How To Remember Foreign And English Vocabulary
Now that you’ve learned how to apply the Substitute Word idea to intangible words and names—and Link them—you can go a step further. Instead of associating, say, one state to the next in order to form a Link, you can associate a state to its capital city. You can also associate a word to its meaning, whether it’s an English word or a foreign word.
This brings us to an important point. Most often, where memory is concerned, an entity consists of two things. Even the most complicated-seeming memory chores can usually be broken down into entities of two: a name to a face, an address to a person or company, a price or style number to an item, a telephone number to a person or company, a definition or meaning to a word, and so on. Even when forming a long Link, you’re still basically working with only two items at a time.
The capital city of Maryland is Annapolis (that’s right; it is not Baltimore); if you form a ridiculous association of a bride (marry) landing on an apple, you’ll find it difficult to forget. The capital of Wyoming is Cheyenne; you might picture a shy girl, named Ann, carrying a large letter Y and roaming. Michigan’s capital is Lansing; associate mix again to land sing. California’s is Sacramento; associate call a fawn to sack cement toe. Tennessee’s is Nashville; associate tennis to gnashing your teeth (see a tennis racket gnashing its teeth). Vermont’s is Montpelier; associate vermin to mount peeler. Apply this to any state whose capital you’d like to remember, and whenever you think of the state, the capital city will surely come to mind.
The same system can be applied to Presidents and Vice Presidents. Associate the Substitute Word for the name of the one to the Substitute Word for the name of the other. For example, President Rutherford B. Hayes’s Vice-President was named Wheeler. Associate hay to wheel in order to remember that. If you picture the hay saying, “oh, hi,” to the wheel, you’ll also be reminded of the fact that Hayes was from Ohio.
The Substitute Word idea can be applied to any word of any language. There is no word that does not sound like, or make you think of, something in your own language. To remember the meaning of a simple French word like père (father), you might picture a gigantic pear being your father. For pont (bridge), you might see yourself punting a bridge instead of a football.
The idea applies to any word, short or long. The French word for grapefruit is pamplemousse. Picture huge yellow pimples all over a moose; each pimple is actually a grapefruit. If you try to see any of these silly pictures, the system must work—for reasons you already know: You’re forcing yourself to be Originally Aware, you’re really concentrating on the word, and you’re forcing yourself to use your imagination. There just is no way to apply the Substitute Word system to a foreign word without concentrating on or being Originally Aware of that word, and using some imagination. And finally, applying the system reminds you of the two things (that entity of two mentioned before) you must know: the pronunciation of the foreign word, and its English equivalent.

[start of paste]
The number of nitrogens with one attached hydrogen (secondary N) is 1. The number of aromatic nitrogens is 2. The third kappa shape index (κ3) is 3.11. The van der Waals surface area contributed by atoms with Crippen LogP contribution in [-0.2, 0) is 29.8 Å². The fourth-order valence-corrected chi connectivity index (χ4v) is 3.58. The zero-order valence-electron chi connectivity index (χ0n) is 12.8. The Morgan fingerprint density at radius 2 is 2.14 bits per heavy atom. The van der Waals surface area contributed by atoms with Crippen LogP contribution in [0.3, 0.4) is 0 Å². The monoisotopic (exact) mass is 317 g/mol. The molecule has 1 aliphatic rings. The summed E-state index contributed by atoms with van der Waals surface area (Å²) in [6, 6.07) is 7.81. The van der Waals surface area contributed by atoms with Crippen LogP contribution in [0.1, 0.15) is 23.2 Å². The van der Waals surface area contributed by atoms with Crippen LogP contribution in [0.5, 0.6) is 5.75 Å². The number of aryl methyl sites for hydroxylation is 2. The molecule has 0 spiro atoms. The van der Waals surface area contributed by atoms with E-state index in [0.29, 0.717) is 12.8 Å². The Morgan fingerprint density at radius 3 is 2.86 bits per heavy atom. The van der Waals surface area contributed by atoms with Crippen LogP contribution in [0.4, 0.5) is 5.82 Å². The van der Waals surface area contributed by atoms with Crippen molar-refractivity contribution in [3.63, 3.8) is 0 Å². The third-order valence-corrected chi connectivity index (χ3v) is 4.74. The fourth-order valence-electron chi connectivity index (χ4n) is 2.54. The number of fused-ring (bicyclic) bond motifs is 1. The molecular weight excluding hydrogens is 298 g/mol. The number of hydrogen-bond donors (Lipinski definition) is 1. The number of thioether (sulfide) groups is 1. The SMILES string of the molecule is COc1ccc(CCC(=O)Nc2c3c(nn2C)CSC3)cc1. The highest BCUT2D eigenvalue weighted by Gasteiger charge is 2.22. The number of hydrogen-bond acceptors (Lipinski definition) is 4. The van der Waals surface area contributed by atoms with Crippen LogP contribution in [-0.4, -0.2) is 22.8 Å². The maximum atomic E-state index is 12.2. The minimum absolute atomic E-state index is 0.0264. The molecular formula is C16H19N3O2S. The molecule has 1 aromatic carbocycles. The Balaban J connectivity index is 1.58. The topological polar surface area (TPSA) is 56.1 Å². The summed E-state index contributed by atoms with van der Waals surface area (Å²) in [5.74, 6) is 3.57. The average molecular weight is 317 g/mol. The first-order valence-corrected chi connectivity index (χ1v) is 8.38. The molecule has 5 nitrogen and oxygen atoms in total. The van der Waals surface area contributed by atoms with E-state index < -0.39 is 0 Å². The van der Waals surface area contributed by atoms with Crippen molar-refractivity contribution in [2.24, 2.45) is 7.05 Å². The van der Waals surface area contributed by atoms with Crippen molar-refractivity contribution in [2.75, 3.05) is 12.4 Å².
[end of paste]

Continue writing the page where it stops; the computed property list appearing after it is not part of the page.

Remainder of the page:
If you used our or your own Substitute Word and saw a ridiculous picture, the next time you hear or see pamplemousse, it must make you think of a moose with grapefruit pimples. When you hear, see, or think grapefruit, the same thing will happen. Students of ours do this with twenty foreign words in an evening, every evening, and remember them all easily—simply because the intangible, abstract conglomeration of sounds of the foreign word is changed to a definite, tangible picture in the mind.
Since Portuguese has been mentioned, let’s use a few Portuguese words as examples. Walnut in Portuguese is noz, pronounced nawsh. Simply picture a gigantic walnut being nauseous, or you eat a gigantic walnut and it makes you nauseous. See that picture. The word for a woman’s skirt is saia, pronounced syer. Picture a skirt sighing—it’s a sigher. A peach is a pêssego, pronounced pess-a-goo. See a gigantic peach asking you to pass the goo.
A woman’s purse is a bolsa. Picture a gigantic purse made of balsa wood, or a large piece of balsa wood carrying a purse.
The word for dinner is jantar, pronounced John-tar (the n is really a nasal sound). Picture John eating tar for dinner.
Handkerchief is lenço, pronounced leng-ssoo (the ng is a nasal sound). Picture yourself lending Sue your handkerchief; make the picture ridiculous; perhaps you’re lending her millions of handkerchiefs or one gigantic one.
Father is pai, pronounced pie. A gigantic pie is your father.
A strawberry is a morango, pronounced moo-ran-goo. See a gigantic strawberry, or millions of them, eating meringue goo.
The word for socks is peúgas, pronounced pee-oo-gesh. You might picture a gigantic sock that has a terrible odor; you say, “Peeyoo, it smells like gas.”
Bear in mind that if you were trying to really learn a particular language, you’d be aware of the basic sounds and letters. In the last example, “true” memory would tell you that gas is pronounced gesh, with a soft sh sound. Of course, you would also be using the Substitute Word you thought of—the one that would remind you of the proper pronunciation because you thought of it. That’s why our helping with suggestions for Substitute Words is not really helping you—you might have used gash instead of gas.
At this point, why don’t you try something? Go back to the first examples of foreign words and really form the associations. Then see if you know the words and their meanings by filling in these blanks. Don’t worry about spelling—when you’re in a foreign country, you need the pronunciations and meanings, not the spelling.